That's right, and that will let you find x.

    There are some problems with the rest of the equations you have. A starting point for the energy approach is the equation:

    W_{\rm nc} = E_f - E_i

    So what is the total initial energy? And what is the total final energy (for the point you are studying in part a)? You have probably only studied three types of energy (kinetic, gravitational potential, and spring potential) so you only have to consider three terms for each point.

    Finally is there any non-conservative work being done here?

    Using the formulas for kinetic, gravitational potential, and spring potential energies you can write the above equation to apply to part a. What do you get?
  11. Oct 26, 2008 #10
    well, there aren't any non-conservative forces, because the only two forces are the force of the spring and gravity, and they are both conservative forces.

    I understand what you mean by the spring not exerting a constant force; clearly it varies based on how far it is stretched from its equilibrium position. So I would use 1/2kx^2 from xf to xi to find work, but you said that this isn't necessary. You suggested that I alternatively find the potential energy of the spring... but dosen't the work-energy theorem assert that work is simply a change in energy? So, what exactly is the difference between these two ideas?
  12. Oct 26, 2008 #11


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    That's right, so Wnc=0, and the equation becomes:

    0=E_f - E_i


    E_i = E_f

    With the three types of energy you had in your previous post, this is:


    where PE is gravitational potential energy, SE is spring potential energy, and some of these terms are zero based on which two points you pick. You have formulas for these three types of energy, so you can plug those in and apply this equation to the two points that are important in part a.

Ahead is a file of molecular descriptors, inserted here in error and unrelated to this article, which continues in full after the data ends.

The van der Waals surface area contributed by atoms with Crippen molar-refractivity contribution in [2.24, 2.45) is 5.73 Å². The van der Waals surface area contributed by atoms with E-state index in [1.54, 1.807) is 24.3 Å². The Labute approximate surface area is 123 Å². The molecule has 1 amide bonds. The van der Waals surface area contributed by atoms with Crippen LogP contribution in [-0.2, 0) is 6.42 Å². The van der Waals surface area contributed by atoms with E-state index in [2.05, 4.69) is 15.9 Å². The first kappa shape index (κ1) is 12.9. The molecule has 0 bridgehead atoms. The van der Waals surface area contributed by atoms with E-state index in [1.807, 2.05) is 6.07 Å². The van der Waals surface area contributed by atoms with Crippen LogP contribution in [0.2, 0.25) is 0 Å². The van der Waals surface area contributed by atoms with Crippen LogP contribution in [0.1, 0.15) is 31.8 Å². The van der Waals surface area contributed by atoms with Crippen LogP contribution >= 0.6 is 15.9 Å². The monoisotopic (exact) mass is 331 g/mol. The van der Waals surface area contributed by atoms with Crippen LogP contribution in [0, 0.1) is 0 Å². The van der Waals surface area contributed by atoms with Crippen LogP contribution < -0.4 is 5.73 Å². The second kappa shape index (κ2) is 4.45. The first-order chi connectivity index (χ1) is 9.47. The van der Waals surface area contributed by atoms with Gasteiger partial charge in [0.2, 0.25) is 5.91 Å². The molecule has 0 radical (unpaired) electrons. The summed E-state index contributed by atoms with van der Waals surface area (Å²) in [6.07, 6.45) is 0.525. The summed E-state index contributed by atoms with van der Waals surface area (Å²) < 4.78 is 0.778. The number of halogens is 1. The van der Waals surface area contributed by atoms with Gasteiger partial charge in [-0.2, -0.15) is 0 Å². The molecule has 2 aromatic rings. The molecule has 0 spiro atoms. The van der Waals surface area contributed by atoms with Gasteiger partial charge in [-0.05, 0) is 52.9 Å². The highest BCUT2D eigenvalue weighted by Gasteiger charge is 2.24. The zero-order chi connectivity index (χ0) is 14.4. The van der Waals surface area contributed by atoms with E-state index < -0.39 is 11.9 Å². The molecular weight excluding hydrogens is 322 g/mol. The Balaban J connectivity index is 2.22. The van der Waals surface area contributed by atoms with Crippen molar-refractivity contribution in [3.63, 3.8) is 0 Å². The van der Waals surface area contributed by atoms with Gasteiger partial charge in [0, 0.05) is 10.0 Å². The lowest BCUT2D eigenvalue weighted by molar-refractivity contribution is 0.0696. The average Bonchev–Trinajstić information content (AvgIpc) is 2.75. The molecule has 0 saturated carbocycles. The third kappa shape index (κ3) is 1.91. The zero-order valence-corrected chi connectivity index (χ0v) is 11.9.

The point about potential energy is that when you are writing down an equation, you either have terms for the spring potential energy or the work done by the spring, but not both. I was referring to the fact that your eventual equations (and words) were referring to potential energies, so you would not have to deal with the work done by the conservative forces--their effects are handled by the potential energy terms.
  13. Oct 26, 2008 #12
    So I set the equation up, solved and ended up with a square root of a negative again. My units aren't canceling properly either...

    I set the equation up like the following:

    KEi = 0 PEi = -mg SEi = 0
    KEf = 1/2mg^2 PEf = 0 SEf = mg

    so, -mg = 1/2mv^2 + mg.

    I think there is something wrong with the signs, but there must be something more, because if I take the square root of m/2^2, I won't end up with m/s (the units of velocity).

    I have no idea why I'm struggling so much with this... first issue I've had in physics all year.
  14. Oct 26, 2008 #13


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    This term is correct, since the objects starts out with zero velocity.

    This is not correct. (-mg) is the gravitational force. The gravitational potential energy has the formula mgy ( or perhaps mgh), so you need to know the initial height.

    This is right, since at the beginning the spring is not stretched or compressed, it has no stored energy.

    This should be [itex] KE_f = \frac{1}{2} mv_f^2[/itex]; where [itex]v_f[/itex] is the speed you are looking for.

    This is okay if you are saying that the height of the object at this point is at y=0. The decision of what level is at y=0 is up to you, so this is okay. Once you have set either the initial or final height equal to zero, then that would determine the other one.

    This is not correct. The formula for spring potential energy here is:

    SE_f = \frac{1}{2} kx_f^2

    and the important thing is that you have already determined the numerical value of x (when you set the spring and gravitational forces equal in post #8).

    Using these six terms should give you the total energy equation. The last thing is to determine what to put in for hi (in the initial gravitational potential energy term) and you can solve for the speed.